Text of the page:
Oregon rations healthcare to Medicaid recipients. Terminal cancer patients are denied chemotherapy to extend life–and now the Oregon rationing board wants to go deeper into the weeds.
From Hope Landsem’s Wall Street Journal blog:
Liberal states often preview health-care central planning before the same regulations go national, which ought to make an Oregon cost-control commission especially scary. On Thursday a state board could change Oregon’s Medicaid program to deny costly care to poor patients who need it most.
Like most such panels, including the Affordable Care Act’s Independent Payment Advisory Board, the Oregon Health Evidence Review Commission, or HERC, claims to be merely concerned with what supposedly works and what doesn’t. Their real targets are usually advanced, costly treatments. That’s why HERC, for example, proposed in May that Medicaid should not cover “treatment with intent to prolong survival” for cancer patients who likely have fewer than two years left to live. HERC presents an example to show their reasoning for such a decision: “In no instance can it be justified to spend $100,000 in public resources to increase an individual’s expected survival by three months when hundreds of thousands of Oregonians are without any form of health insurance.”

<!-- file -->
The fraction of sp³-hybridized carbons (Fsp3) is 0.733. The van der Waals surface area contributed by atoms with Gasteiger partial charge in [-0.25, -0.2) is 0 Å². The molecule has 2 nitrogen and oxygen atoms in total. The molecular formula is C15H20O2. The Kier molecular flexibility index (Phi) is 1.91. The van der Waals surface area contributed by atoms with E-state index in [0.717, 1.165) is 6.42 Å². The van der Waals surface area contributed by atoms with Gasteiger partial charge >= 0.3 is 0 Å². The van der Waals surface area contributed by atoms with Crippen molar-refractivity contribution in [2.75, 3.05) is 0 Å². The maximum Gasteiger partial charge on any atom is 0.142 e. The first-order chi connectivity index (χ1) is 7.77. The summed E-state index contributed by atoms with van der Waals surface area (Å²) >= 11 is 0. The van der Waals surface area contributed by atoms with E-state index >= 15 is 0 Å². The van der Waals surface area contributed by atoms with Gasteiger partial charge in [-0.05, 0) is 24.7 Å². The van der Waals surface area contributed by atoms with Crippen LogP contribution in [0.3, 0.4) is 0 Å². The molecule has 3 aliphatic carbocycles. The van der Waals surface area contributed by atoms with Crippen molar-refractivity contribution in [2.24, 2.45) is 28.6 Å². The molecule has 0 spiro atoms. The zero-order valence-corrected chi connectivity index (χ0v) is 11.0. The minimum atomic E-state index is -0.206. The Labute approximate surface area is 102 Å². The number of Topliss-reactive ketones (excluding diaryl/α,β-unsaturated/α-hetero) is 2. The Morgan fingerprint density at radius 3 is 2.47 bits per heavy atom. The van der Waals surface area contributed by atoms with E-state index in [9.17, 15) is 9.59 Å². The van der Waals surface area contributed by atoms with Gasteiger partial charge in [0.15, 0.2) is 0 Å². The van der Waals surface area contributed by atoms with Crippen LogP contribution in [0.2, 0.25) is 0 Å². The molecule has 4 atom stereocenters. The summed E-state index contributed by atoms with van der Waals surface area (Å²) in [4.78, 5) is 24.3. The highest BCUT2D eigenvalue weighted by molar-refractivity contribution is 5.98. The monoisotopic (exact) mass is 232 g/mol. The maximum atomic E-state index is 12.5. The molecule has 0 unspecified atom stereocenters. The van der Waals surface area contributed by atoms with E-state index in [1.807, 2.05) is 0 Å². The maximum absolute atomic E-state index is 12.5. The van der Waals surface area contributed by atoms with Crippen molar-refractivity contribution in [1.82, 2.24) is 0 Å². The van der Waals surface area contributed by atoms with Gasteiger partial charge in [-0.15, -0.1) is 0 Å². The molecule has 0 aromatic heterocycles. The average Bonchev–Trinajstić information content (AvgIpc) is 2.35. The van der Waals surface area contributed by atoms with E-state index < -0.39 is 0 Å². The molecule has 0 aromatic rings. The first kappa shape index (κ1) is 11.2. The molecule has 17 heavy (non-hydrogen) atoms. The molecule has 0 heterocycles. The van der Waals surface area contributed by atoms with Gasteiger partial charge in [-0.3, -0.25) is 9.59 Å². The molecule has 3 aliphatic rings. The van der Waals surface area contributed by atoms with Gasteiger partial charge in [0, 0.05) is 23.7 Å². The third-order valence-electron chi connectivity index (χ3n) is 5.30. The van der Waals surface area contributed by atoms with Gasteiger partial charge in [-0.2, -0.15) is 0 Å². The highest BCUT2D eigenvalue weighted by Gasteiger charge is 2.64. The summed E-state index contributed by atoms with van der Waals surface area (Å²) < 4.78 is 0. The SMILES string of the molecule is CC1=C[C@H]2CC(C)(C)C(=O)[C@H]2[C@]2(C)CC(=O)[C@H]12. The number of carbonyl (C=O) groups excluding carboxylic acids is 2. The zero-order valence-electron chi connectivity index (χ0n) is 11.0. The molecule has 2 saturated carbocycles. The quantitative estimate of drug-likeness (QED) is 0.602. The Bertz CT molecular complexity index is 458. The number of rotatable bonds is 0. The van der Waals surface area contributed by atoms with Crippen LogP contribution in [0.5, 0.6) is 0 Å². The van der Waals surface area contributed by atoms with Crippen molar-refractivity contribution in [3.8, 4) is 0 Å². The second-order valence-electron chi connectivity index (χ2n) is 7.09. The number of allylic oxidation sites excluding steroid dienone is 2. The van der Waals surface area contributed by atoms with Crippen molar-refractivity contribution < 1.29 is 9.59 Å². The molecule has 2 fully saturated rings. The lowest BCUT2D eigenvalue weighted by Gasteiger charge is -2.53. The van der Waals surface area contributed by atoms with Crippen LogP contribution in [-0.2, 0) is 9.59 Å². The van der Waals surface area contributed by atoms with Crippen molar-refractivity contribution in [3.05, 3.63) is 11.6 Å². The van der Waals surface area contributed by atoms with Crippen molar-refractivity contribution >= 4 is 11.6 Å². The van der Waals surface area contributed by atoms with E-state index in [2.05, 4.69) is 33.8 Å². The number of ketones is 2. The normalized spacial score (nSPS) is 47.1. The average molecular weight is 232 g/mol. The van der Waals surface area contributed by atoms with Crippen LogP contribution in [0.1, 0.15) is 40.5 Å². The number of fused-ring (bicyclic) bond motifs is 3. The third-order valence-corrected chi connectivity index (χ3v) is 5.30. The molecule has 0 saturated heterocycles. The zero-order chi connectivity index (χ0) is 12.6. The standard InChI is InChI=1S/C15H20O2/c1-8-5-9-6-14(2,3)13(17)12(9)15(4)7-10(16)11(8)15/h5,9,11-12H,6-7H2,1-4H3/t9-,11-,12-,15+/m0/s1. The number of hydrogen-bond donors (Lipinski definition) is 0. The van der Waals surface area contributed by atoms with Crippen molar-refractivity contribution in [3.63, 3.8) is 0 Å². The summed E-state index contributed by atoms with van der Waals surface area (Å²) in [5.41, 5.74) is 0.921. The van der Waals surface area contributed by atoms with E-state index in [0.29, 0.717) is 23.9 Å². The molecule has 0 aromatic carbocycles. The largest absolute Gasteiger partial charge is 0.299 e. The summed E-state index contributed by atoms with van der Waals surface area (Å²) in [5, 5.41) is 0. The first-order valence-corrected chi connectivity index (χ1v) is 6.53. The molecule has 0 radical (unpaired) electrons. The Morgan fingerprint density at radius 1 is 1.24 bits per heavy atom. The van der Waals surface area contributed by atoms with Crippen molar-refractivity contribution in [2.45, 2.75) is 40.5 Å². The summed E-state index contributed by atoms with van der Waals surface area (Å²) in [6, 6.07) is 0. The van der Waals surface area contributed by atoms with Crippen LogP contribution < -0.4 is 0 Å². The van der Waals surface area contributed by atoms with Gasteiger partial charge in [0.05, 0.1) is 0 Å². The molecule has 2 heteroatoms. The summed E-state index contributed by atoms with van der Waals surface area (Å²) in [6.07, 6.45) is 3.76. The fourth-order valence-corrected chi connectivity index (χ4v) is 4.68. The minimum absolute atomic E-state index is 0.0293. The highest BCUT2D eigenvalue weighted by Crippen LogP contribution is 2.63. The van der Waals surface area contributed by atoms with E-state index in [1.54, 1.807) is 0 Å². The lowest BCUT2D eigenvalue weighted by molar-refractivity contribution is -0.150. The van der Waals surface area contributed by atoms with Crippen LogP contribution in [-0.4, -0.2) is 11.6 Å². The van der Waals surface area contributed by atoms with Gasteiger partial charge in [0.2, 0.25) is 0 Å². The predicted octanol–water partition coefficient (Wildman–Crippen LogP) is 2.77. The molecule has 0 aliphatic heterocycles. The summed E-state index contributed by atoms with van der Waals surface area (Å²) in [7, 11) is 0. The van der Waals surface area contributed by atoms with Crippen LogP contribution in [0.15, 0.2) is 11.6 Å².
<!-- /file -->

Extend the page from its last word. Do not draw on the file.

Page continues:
Let us not forget that Oregon Medicaid happily pays for assisted suicide–and indeed, has offered terminal cancer patients that option while denying life-extending treatment.
CLICK LIKE IF YOU’RE PRO-LIFE!
Also, Vermont–which legalized assisted suicide recently–as a single payer plan the state can’t pay for. And guess what: Using assisted suicide and rationing are both on the table as means of paying for the program. No question: Centralized control, mixed with culture of death values make for a toxic brew.
As for the eventual push to turn Obamacare into single payer: As I wrote at length, health care rationing is central to the operation of single payer systems. Obamacarians want more!
LifeNews.com Note: Wesley J. Smith, J.D., is a special consultant to the Center for Bioethics and Culture and a bioethics attorney who blogs at Human Exeptionalism.